In an earlier post,, I discussed the controversy surrounding Dutch politician Geert Wilders' film, Fitna, perceiving the animadversions of Joseph Loconte as characteristic of an establishment more interested in perpetuating its hallucinations than in either understanding Islam or protecting the societies it rules.
Well, the film was released, and subsequently suppressed at the original hosting locations, as Lawrence Auster explains. Apparently, the aggrieved parties, hewing to the example established during the Dutch cartoon jihad, sought to prove the arguments of those they opposed. "Slay all those who say Islam is violent", and all of that. In other news, the sun rose this morning, and will rise again on the morrow.
Rod Dreher has viewed the film, as have I, and is ambivalent, at best.
I would call this film propaganda, certainly, but it doesn't operate on hate. It operates on fear, which is a different thing.
Whether you think that fear is legitimate will dictate how you respond to this film. I wonder if anybody who watches it (it's 15 minutes long) will have their minds changed one way or another. (Snip)
I remember sitting through Michael Moore's "Fahrenheit 9/11" and thinking it to be crude propaganda, even though underneath all that bluster and unreason were some good and necessary points. But it struck me as deeply dishonest, almost unethical, the way he twisted facts and corrupted the truth in service of his ideological agenda. It was a corruption of the artist. Well, Geert Wilders is not an artist, but a politician. Still, there is something corrupt in the way he manipulates legitimate grievances for emotional effect. You would think watching this film that all Muslims are defined by the worst among them. Which isn't true.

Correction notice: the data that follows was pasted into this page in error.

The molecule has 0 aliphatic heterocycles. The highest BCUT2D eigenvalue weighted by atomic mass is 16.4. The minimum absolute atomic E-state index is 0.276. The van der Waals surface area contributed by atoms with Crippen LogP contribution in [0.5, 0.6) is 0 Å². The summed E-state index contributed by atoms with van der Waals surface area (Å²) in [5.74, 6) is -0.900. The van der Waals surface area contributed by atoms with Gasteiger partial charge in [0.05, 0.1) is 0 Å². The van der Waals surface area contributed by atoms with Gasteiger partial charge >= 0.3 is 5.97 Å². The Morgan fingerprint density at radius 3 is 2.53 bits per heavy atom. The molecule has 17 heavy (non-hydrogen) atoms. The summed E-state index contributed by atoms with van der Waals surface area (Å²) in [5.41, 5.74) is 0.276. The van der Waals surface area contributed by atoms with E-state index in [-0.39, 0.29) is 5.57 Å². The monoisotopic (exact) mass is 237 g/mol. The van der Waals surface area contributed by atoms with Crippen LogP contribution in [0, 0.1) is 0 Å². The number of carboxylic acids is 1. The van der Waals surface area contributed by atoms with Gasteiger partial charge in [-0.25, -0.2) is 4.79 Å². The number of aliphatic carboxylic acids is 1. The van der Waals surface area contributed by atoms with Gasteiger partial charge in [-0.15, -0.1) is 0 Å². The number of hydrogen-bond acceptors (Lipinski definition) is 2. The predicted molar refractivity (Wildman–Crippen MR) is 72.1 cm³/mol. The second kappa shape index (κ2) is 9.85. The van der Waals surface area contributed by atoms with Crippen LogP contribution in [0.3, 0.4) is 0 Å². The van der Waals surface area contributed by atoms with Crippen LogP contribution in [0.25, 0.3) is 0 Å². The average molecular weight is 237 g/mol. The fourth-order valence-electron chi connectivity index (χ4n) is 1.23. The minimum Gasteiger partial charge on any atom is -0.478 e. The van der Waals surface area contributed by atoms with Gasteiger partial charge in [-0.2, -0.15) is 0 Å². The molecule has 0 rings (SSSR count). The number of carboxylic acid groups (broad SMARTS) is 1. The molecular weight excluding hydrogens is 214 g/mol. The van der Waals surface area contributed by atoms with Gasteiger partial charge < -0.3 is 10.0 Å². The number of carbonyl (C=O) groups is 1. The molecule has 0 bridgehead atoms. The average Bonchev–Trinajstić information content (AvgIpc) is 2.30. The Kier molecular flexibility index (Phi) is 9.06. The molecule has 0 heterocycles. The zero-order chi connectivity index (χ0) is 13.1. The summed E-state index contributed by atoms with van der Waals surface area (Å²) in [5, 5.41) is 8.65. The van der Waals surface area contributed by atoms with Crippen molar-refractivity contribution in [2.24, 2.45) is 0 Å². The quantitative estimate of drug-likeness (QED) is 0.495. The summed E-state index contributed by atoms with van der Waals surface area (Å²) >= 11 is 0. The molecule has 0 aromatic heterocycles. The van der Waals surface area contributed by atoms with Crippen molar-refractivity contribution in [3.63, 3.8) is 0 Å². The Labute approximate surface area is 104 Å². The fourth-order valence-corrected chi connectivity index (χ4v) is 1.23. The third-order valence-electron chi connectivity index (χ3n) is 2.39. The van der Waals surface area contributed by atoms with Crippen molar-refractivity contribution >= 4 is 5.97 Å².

Still, the good Muslims don't seem to be stopping the bad ones and their evil ideas from proliferating. And it is also true, at least it seems so to me, that the Dutch public, and the wider European public, has not and will not take the Islamisation of their liberal democracies seriously. It's easy for me to look on from afar and tut-tut Wilders for his crudeness: I am not living through the collapse of my country's culture in the face of the Islamic challenge.
Can one licitly fight a mortal threat to one's culture by telling a partial truth, a distorted truth, or even a lie?
Dreher's concerns are misplaced, in my estimation. Perhaps it would be fair to adjudge Wilders' work as propaganda, and perhaps it would be similarly accurate to assess it as targeted at the fears of the intended audience. In the first instance, however, it seems to me that the essence of propaganda properly so-called lies in its distorting, untruth-purveying character. One cannot, therefore, determine whether Fitna is propaganda unless one attends to the question it poses, namely, that of the nature of Islamic doctrine. Second, the playing-on of fears is not dispositive, not in the slightest, inasmuch as some fears are utterly reasonable; and if any national fears of Islamization are rational, those of the Dutch would qualify at the head of the class.